Wang then traveled to Chengdu to learn how to sew clothes from a relative. By 1949, when the People’s Republic of China was established, Wang had become a skillful tailor specializing in Western suits. He eventually became the general manager of a state-owned garment factory. He has taught more than 100 apprentices and has traveled all over the country, from cosmopolitan Shanghai to dusty inland cities, to meet with clients.

Wang’s career brought him abundant income. He was able to purchase three apartments in central Chengdu that he gave to his children, hoping that he could live with them in old age. However, after his wife died in 1997, his relationship with his children wasn’t particularly good. And it got worse when they found out about his modeling, which they consider “disgraceful,” Wang says.

Wang’s elder son works as a security guard. When he found out that his father would habitually strip naked in front of art students, he called and yelled that he wanted to end their relationship as father and son. Both of Wang’s daughters are retired. One visits him once every few months, and he has lost contact with the other. Wang’s family members declined Sixth Tone’s interview requests. Earlier this year, one of his granddaughters, a university student, told Sixth Tone’s sister publication The Paper that she’s happy her grandfather found his own passion.

“It’s not shameful to be a nude model at all,” Wang says. It’s the kind of art he learned briefly at school — Western-style life drawing and oil painting — but back then, he didn’t have the opportunity to study it further. Wang used to envy his fellow seniors who had their children and grandchildren for company, but now he’s relieved. “How long do you think I can live?” he asks. “I just want to follow my dream and make a contribution to society by doing something most people are reluctant to do.”

And there are plenty of people who do appreciate Wang. In China, he is something of a web celebrity, or wanghong — a term he has heard of, despite not owning a computer or smartphone. Several news stories about Wang have appeared in the past few years, and eye-catching headlines about the mysterious 89-year-old nude model have made him somewhat famous on social media. He is said to be the oldest such model in Chengdu.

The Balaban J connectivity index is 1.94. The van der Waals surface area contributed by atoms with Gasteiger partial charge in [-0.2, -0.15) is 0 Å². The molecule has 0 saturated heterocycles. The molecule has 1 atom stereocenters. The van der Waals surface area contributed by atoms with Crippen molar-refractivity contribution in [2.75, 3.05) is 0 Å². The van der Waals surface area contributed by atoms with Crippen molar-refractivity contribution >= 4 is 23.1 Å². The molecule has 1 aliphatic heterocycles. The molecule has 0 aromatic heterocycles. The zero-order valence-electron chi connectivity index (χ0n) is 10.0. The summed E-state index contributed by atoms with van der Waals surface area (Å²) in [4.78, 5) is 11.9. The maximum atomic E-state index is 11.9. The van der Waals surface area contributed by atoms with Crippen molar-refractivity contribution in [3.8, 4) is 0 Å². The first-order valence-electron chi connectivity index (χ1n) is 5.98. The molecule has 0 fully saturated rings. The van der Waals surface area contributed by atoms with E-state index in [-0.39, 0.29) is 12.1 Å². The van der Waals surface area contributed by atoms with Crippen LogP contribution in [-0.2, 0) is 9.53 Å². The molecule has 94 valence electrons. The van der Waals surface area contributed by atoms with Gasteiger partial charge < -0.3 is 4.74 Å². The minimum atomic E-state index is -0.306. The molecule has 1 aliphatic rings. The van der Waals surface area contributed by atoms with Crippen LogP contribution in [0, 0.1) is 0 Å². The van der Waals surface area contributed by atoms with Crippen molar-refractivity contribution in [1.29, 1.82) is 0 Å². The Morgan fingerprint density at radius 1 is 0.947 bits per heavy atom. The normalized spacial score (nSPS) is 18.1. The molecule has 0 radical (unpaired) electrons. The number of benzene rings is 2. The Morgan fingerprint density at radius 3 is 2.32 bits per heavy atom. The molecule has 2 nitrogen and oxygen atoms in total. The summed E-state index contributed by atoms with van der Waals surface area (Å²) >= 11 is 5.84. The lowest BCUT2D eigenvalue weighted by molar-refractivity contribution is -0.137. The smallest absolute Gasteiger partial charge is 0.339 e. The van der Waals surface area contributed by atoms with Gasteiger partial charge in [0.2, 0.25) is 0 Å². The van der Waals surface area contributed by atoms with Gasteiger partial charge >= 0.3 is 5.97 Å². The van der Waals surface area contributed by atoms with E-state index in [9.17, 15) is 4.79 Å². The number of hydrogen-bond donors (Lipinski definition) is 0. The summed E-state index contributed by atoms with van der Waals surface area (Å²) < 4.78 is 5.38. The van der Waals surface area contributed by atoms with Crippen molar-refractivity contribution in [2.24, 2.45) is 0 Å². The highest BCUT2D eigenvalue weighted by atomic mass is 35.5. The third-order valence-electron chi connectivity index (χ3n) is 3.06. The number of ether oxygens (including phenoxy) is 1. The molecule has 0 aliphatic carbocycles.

Many of Wang’s neighbors know about his modeling and see him as an open-minded hippie. Zhang Guoxing, another retiree who lives in Wang’s complex, is aware of his neighbor’s nude modeling, though the two have never talked to each other. “I think many seniors in the community activity center have seen him on TV or on their phones,” Zhang says while walking his dogs. “What he does is great, pursuing his dream and fulfilling his life, but I would never have the guts to [be a nude model].”

As his reputation grew, Wang was invited in 2013 to star in a 45-minute movie titled “Free-Renting.” The film is an adaptation of a news story about an empty nester in his 70s who, in search of companionship, houses young people for free. Wang says he was basically playing himself. There is a line in the movie that describes his situation: “My wife is gone, children don’t come to visit, and I have made my own burial clothes.”

People of Wang’s generation expect their children to take care of them and bury them after they die. “I was so afraid to die without my children, but now I’m over it,” he says. “I will enjoy my remaining days and keep modeling until the day I can’t move.”


This article was published on Sixth Tone.

When You Are Old, Chinese, and Gay


Zhang Guowei, a 76-year-old bisexual veteran, is relishing his twilight years. “I couldn’t be happier with my life post-retirement,” says Zhang, who was a doctor in the army until 1994.

As a former military officer, Zhang’s monthly pension is 10,000 yuan ($1,440) — five times the average pension in Changde, the small city in central China’s Hunan province where he lives with his boyfriend. Zhang divorced his wife in 2003 and met the love of his life — Wu, who is 40 years younger — a year later on the internet. “I expect him to accompany me through the remainder of my life,” Zhang tells Sixth Tone after finishing his daily exercise routine.